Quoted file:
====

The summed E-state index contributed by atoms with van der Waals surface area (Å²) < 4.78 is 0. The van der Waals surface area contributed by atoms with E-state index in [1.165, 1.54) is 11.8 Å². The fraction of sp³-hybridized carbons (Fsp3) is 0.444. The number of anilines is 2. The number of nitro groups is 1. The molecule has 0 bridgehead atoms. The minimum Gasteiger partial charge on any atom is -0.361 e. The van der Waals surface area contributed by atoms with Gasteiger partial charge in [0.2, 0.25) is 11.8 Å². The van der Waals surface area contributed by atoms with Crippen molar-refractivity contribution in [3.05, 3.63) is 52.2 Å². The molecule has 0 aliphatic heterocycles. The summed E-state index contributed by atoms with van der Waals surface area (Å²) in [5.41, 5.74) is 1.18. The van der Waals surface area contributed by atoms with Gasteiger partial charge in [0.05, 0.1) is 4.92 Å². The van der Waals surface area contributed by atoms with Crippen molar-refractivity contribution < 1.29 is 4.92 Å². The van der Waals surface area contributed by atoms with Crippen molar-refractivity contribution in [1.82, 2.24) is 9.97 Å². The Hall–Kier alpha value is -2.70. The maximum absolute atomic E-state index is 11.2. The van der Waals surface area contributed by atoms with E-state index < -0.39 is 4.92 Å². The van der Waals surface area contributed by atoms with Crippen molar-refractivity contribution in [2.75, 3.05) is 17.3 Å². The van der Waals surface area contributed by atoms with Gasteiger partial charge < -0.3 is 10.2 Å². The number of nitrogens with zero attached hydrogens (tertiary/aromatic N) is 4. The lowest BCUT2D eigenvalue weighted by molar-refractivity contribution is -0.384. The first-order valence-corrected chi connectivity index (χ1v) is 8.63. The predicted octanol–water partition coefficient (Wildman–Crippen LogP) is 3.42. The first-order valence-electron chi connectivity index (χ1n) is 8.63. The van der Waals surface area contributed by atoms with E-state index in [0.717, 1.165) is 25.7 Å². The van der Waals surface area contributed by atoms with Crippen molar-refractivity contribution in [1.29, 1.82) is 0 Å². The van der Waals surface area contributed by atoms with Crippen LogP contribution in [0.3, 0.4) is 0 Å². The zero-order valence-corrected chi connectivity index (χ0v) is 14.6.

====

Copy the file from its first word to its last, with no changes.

The summed E-state index contributed by atoms with van der Waals surface area (Å²) < 4.78 is 0. The van der Waals surface area contributed by atoms with E-state index in [1.165, 1.54) is 11.8 Å². The fraction of sp³-hybridized carbons (Fsp3) is 0.444. The number of anilines is 2. The number of nitro groups is 1. The molecule has 0 bridgehead atoms. The minimum Gasteiger partial charge on any atom is -0.361 e. The van der Waals surface area contributed by atoms with Gasteiger partial charge in [0.2, 0.25) is 11.8 Å². The van der Waals surface area contributed by atoms with Crippen molar-refractivity contribution in [3.05, 3.63) is 52.2 Å². The molecule has 0 aliphatic heterocycles. The summed E-state index contributed by atoms with van der Waals surface area (Å²) in [5.41, 5.74) is 1.18. The van der Waals surface area contributed by atoms with Gasteiger partial charge in [0.05, 0.1) is 4.92 Å². The van der Waals surface area contributed by atoms with Crippen molar-refractivity contribution < 1.29 is 4.92 Å². The van der Waals surface area contributed by atoms with Crippen molar-refractivity contribution in [1.82, 2.24) is 9.97 Å². The Hall–Kier alpha value is -2.70. The maximum absolute atomic E-state index is 11.2. The van der Waals surface area contributed by atoms with E-state index < -0.39 is 4.92 Å². The van der Waals surface area contributed by atoms with Crippen molar-refractivity contribution in [2.75, 3.05) is 17.3 Å². The van der Waals surface area contributed by atoms with Gasteiger partial charge < -0.3 is 10.2 Å². The number of nitrogens with zero attached hydrogens (tertiary/aromatic N) is 4. The lowest BCUT2D eigenvalue weighted by molar-refractivity contribution is -0.384. The first-order valence-corrected chi connectivity index (χ1v) is 8.63. The predicted octanol–water partition coefficient (Wildman–Crippen LogP) is 3.42. The first-order valence-electron chi connectivity index (χ1n) is 8.63. The van der Waals surface area contributed by atoms with E-state index in [0.717, 1.165) is 25.7 Å². The van der Waals surface area contributed by atoms with Crippen molar-refractivity contribution in [1.29, 1.82) is 0 Å². The van der Waals surface area contributed by atoms with Crippen LogP contribution in [0.3, 0.4) is 0 Å². The zero-order valence-corrected chi connectivity index (χ0v) is 14.6.